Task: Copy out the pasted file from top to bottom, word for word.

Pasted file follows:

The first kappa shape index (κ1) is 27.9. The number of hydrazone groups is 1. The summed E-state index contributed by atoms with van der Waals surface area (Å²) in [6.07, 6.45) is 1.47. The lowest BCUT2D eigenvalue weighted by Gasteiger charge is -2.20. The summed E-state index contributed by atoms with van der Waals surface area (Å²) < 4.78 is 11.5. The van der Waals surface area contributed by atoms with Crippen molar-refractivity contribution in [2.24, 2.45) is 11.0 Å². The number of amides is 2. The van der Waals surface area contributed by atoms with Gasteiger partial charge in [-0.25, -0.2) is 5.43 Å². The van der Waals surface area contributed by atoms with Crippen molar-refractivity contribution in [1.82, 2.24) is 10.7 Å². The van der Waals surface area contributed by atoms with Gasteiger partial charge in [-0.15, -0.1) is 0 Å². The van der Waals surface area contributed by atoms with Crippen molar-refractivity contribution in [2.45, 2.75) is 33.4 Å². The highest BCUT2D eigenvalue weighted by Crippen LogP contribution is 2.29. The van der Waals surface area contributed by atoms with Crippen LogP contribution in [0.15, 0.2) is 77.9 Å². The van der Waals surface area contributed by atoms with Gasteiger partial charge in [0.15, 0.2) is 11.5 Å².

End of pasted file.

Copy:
The first kappa shape index (κ1) is 27.9. The number of hydrazone groups is 1. The summed E-state index contributed by atoms with van der Waals surface area (Å²) in [6.07, 6.45) is 1.47. The lowest BCUT2D eigenvalue weighted by Gasteiger charge is -2.20. The summed E-state index contributed by atoms with van der Waals surface area (Å²) < 4.78 is 11.5. The van der Waals surface area contributed by atoms with Crippen molar-refractivity contribution in [2.24, 2.45) is 11.0 Å². The number of amides is 2. The van der Waals surface area contributed by atoms with Gasteiger partial charge in [-0.25, -0.2) is 5.43 Å². The van der Waals surface area contributed by atoms with Crippen molar-refractivity contribution in [1.82, 2.24) is 10.7 Å². The van der Waals surface area contributed by atoms with Gasteiger partial charge in [-0.15, -0.1) is 0 Å². The van der Waals surface area contributed by atoms with Crippen molar-refractivity contribution in [2.45, 2.75) is 33.4 Å². The highest BCUT2D eigenvalue weighted by Crippen LogP contribution is 2.29. The van der Waals surface area contributed by atoms with Crippen LogP contribution in [0.15, 0.2) is 77.9 Å². The van der Waals surface area contributed by atoms with Gasteiger partial charge in [0.15, 0.2) is 11.5 Å².